Considering children’s literature as a powerful repository for creating and proliferating cultural and national identities, this monograph is the first academic study of children’s literature in translation from the Western Balkans.
Marija Todorova looks at a broad range of children’s literature, from fiction to creative non-fiction and picture books, across five different countries in the Western Balkans, with each chapter including detailed textual and visual analysis through the predominant lens of violence. These chapters raise questions around who initiates and effectuates the selection of children’s literature from the Western Balkans for translation into English, and interrogate the role of different stakeholders, such as translators, publishers and cultural institutions in the representation and construction of these countries in translated children’s literature, both in text and visually.
Given the combination of this study’s interdisciplinary nature and Todorova’s detailed analysis, this book will prove to be an essential resource for professional translators, researchers and students in courses in translation studies, children’s literature or area studies, especially that of countries in the Western Balkans.
Table of Contents
Introduction 1. Violence, representation and the Other 2. Contemporary Children’s Literature from the Western Balkans 3. Memories of Violent Past: Bosnia in Creative Nonfiction 4. The Noble Savage: Serbia in Picturebooks 5. Barbarian Neighbours: A Macedonian Middle-grade Novel 6. (Non)Violent Masculinities: Croatian Fiction for Young Adults 7. Anthologies of Exclusion: Montenegrin Short Stories for Children Conclusion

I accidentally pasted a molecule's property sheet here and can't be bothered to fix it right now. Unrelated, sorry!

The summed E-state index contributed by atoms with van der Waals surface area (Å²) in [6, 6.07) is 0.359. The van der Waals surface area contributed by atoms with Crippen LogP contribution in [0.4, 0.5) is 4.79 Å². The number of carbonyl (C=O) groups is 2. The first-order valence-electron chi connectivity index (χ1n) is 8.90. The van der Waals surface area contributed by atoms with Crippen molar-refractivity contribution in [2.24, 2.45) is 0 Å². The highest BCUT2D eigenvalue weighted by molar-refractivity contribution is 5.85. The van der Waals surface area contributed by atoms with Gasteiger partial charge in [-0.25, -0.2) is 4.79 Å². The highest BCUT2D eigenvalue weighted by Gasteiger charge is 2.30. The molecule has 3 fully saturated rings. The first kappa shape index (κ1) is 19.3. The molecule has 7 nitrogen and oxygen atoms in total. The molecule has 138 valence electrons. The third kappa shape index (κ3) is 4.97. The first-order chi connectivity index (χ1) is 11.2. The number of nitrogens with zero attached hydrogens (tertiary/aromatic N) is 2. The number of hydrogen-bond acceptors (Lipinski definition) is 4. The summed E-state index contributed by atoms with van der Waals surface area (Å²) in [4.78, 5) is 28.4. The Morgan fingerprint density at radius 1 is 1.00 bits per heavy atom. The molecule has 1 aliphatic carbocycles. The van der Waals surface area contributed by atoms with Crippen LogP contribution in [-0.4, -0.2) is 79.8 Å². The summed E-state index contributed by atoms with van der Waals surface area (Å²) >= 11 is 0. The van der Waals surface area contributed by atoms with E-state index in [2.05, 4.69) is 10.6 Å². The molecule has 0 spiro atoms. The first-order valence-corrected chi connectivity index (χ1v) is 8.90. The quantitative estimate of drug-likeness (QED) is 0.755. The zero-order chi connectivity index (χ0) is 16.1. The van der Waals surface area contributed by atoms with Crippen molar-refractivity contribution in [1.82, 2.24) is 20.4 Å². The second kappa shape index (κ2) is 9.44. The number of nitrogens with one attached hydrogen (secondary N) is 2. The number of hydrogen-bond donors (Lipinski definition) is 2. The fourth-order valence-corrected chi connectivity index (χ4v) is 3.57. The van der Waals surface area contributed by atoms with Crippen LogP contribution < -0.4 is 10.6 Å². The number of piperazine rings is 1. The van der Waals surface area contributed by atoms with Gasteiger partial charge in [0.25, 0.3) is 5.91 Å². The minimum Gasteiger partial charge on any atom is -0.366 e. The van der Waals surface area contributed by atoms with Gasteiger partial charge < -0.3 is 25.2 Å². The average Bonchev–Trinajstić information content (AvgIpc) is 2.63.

Marija Todorova is a Research Assistant Professor at the Hong Kong Baptist University. She is also an Adjunct Assistant Professor at the University American College Skopje. She is a member of the Executive Council of the International Association for Translation and Intercultural Studies.
"This volume addresses a regional gap in the treatment of children's literature in translation, expands our understanding of the topic of violence in children's literature, and critically engages with the traditional othering of the Balkans in the imagination (and politics) of the Global North. The inclusion of commentary by authors, translators, and publishers sets this volume apart, as does its actor-network focus, underscoring the various, often unpredictable, ways translations come into being and how they are shaped by the multiple actors, including institutions, that are involved."---Professor Brian James Baer, Kent State University, USA